Each year, there are a certain number of graduate assistantships (GAs) offered on a competitive basis. They cover between one-fourth and full tuition for the year. Some of these positions are offered within the department by way of either research with a faculty member or by serving in a support role within the department (e.g., tutoring). Other such positions are offered in different departments on campus and can be used in addition to a departmental GA position or independent of one.
Benjamin Plumridge: July 2017 Workshop at SAMSI
SAMSI’s 2017 IMSM workshop was one of the most challenging experiences of my life. The goal of the workshop is to expose graduate students to real-world industrial problems and to bring new eyes to these problems. The problems do not necessarily have solutions and the workshop is only ten days. Technical reports and final presentations are required for completing the workshop. So it is fast-paced and demanding, giving students a feel for how things go in industry.
I really value the experience and strongly recommend other students to apply in the future. If you are a masters student who is on the fence between a Ph.D. or going into industry, this workshop would be very useful. Students will make Industrial connections that can aid in future employment. Many (if not all) of the industrial liaisons had Ph.D.s in fields like applied math. Also, we were paired up with academic mentors (professors with Ph.D.s in math or applied math). My point being, students attending the workshop will be surrounded by experienced, knowledgable people, who have been in your shoes. The workshop is a huge opportunity for all math/stat graduate students.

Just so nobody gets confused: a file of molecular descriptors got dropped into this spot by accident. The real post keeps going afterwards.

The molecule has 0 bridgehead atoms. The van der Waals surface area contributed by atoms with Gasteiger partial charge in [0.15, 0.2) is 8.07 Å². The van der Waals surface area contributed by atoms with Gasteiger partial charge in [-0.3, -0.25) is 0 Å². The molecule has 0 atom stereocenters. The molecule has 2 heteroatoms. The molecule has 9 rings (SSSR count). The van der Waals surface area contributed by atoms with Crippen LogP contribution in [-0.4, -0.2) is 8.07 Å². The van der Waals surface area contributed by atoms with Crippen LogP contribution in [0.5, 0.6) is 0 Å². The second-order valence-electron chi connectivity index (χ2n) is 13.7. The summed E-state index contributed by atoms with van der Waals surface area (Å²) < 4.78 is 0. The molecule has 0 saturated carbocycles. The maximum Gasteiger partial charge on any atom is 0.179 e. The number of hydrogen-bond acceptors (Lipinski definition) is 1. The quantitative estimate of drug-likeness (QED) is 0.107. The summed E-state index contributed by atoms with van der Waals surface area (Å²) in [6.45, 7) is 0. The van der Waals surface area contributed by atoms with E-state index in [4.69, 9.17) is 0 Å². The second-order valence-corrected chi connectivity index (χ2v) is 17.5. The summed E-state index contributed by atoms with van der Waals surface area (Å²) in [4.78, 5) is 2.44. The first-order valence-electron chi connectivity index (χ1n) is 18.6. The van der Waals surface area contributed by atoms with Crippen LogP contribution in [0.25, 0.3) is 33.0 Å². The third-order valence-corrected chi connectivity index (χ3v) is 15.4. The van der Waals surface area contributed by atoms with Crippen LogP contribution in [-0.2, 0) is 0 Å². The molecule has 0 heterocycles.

Xiaojuan "Cathy" Yu: Summer 2017 Internship at Stroud
I will work as an assistant for Dr. Melinda D. Daniels (Associate Research Scientist), and my work will mainly involve a solute transport model for streams and rivers – One-Dimensional Transport with Inflow and Storage (OTIS) and statistical analysis using SAS of the data that Stroud collected, such as stream flow. OTIS is a mathematical simulation model used to characterize the fate and transport of water-borne solutes in streams and rivers. OTIS is used in conjunction with data from field-scale tracer experiments to quantify the hydrologic parameters affecting solute transport. The purpose of analyzing the data and determining the hydrologic parameters using the OTIS model is to provide scientific information on habitats and aid decision making for management of local species’ habitats.